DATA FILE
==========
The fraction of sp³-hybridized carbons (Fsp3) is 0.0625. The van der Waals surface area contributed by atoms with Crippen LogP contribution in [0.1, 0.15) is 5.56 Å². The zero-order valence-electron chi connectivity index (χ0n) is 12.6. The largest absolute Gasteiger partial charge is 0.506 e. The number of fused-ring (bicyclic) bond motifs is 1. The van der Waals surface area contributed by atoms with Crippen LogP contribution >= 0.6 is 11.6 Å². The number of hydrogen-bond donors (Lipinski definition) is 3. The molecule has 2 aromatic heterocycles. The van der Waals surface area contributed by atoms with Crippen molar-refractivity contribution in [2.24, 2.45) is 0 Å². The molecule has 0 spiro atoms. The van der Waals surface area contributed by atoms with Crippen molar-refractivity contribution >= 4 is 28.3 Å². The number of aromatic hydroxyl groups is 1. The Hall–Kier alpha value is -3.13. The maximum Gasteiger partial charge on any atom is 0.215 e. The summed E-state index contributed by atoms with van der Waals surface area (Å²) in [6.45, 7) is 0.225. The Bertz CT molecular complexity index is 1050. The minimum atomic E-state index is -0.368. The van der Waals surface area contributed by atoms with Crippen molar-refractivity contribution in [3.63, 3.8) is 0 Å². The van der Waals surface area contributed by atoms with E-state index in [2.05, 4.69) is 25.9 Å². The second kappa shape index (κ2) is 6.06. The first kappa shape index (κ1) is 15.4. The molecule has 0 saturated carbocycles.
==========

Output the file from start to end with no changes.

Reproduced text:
The fraction of sp³-hybridized carbons (Fsp3) is 0.0625. The van der Waals surface area contributed by atoms with Crippen LogP contribution in [0.1, 0.15) is 5.56 Å². The zero-order valence-electron chi connectivity index (χ0n) is 12.6. The largest absolute Gasteiger partial charge is 0.506 e. The number of fused-ring (bicyclic) bond motifs is 1. The van der Waals surface area contributed by atoms with Crippen LogP contribution >= 0.6 is 11.6 Å². The number of hydrogen-bond donors (Lipinski definition) is 3. The molecule has 2 aromatic heterocycles. The van der Waals surface area contributed by atoms with Crippen molar-refractivity contribution in [2.24, 2.45) is 0 Å². The molecule has 0 spiro atoms. The van der Waals surface area contributed by atoms with Crippen molar-refractivity contribution >= 4 is 28.3 Å². The number of aromatic hydroxyl groups is 1. The Hall–Kier alpha value is -3.13. The maximum Gasteiger partial charge on any atom is 0.215 e. The summed E-state index contributed by atoms with van der Waals surface area (Å²) in [6.45, 7) is 0.225. The Bertz CT molecular complexity index is 1050. The minimum atomic E-state index is -0.368. The van der Waals surface area contributed by atoms with Crippen molar-refractivity contribution in [3.63, 3.8) is 0 Å². The van der Waals surface area contributed by atoms with E-state index in [2.05, 4.69) is 25.9 Å². The second kappa shape index (κ2) is 6.06. The first kappa shape index (κ1) is 15.4. The molecule has 0 saturated carbocycles.